• As part of the Academy’s sustainability effort, the 93rd Awards season will be the final year DVD screeners will be allowed to be distributed; these mailings will be discontinued starting in 2021 for the 94th Academy Awards. Access to the Academy Screening Room will continue to be made available for all eligible releases. The distribution of physical music CDs, screenplays and hardcopy mailings, including but not limited to paper invites and screening schedules, will also be discontinued next year. Digital links to materials will be permitted.

Due to the shifting landscape surrounding the global pandemic caused by COVID-19, all matters of rules and eligibility for the 93rd Academy Awards are subject to change based on national guidelines, state-mandated government orders and Academy-determined best practices.

Additional adjustments to Academy rules, eligibility requirements and scheduling may be required. As previously announced, the 93rd Oscars telecast is scheduled to air Sunday, February 28, 2021, on ABC. Any updated information about the show will be shared at a later time.

For the complete 93rd Academy Awards rules, visit oscars.org/rules.

Related slideshow: All the Movies Suspended or Delayed Due to Coronavirus Pandemic:


As the coronavirus continues to spread, an increasing number of movies are delaying or suspending production. As the number of impacted movies grows, TheWrap felt it would be most informative to keep a running list.



“No Time to Die” 

MGM, Universal and Bond producers Michael G Wilson and Barbara Broccoli announced that after careful consideration and thorough evaluation of the global theatrical marketplace, the release of “No Time to Die” will be postponed until November 2020.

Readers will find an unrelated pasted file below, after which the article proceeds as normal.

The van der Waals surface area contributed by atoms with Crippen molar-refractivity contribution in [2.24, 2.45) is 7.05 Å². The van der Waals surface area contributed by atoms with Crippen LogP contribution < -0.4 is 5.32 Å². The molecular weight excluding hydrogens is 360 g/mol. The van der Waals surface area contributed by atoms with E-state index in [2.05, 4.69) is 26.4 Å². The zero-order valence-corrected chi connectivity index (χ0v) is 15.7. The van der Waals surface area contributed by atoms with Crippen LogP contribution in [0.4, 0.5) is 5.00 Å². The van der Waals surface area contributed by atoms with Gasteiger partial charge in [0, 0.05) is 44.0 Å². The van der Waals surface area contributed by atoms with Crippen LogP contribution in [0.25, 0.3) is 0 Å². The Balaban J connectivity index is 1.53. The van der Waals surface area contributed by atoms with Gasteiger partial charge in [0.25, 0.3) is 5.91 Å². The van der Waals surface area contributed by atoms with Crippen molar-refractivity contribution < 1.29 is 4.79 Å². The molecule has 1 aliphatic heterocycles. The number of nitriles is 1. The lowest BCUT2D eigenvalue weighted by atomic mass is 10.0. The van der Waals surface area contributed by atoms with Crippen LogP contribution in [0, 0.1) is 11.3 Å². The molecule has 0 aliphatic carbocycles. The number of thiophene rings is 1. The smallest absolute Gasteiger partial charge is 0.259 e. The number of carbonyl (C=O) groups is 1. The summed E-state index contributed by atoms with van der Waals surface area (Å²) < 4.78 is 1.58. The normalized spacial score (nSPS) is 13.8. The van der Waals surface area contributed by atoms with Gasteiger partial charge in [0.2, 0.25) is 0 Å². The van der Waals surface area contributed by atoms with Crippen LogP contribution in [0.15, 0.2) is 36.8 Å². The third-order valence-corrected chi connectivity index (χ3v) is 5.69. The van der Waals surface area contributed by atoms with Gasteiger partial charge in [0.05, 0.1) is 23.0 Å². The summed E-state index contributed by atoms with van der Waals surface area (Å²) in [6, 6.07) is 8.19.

“A Quiet Place Part II” 

Director John Krasinski announced on Instagram that the horror sequel’s March theatrical release would be delayed amid the growing spread of the coronavirus around the globe. Paramount has now dated the film for release on Sept. 4.



“Peter Rabbit 2: The Runaway” 

“Peter Rabbit 2: The Runaway” was one of the first films delayed as part of the coronavirus, with Sony pushing its late March release to Aug. 7. But as the shutdowns continued, Sony juggled its release slate so that the family film will now open Jan. 15, 2021.



“Fast and Furious 9” 

The release of the next “Fast & Furious” installment, “F9,” has been delayed from May 22 to now opening on April 2, 2021.



“The Lovebirds” 

Paramount postponed the April 3 theatrical release of the romantic comedy “The Lovebirds” starring Issa Rae and Kumail Nanjiani after its SXSW premiere was also canceled. Netflix then acquired the film from Paramount and will release it at a date to be announced.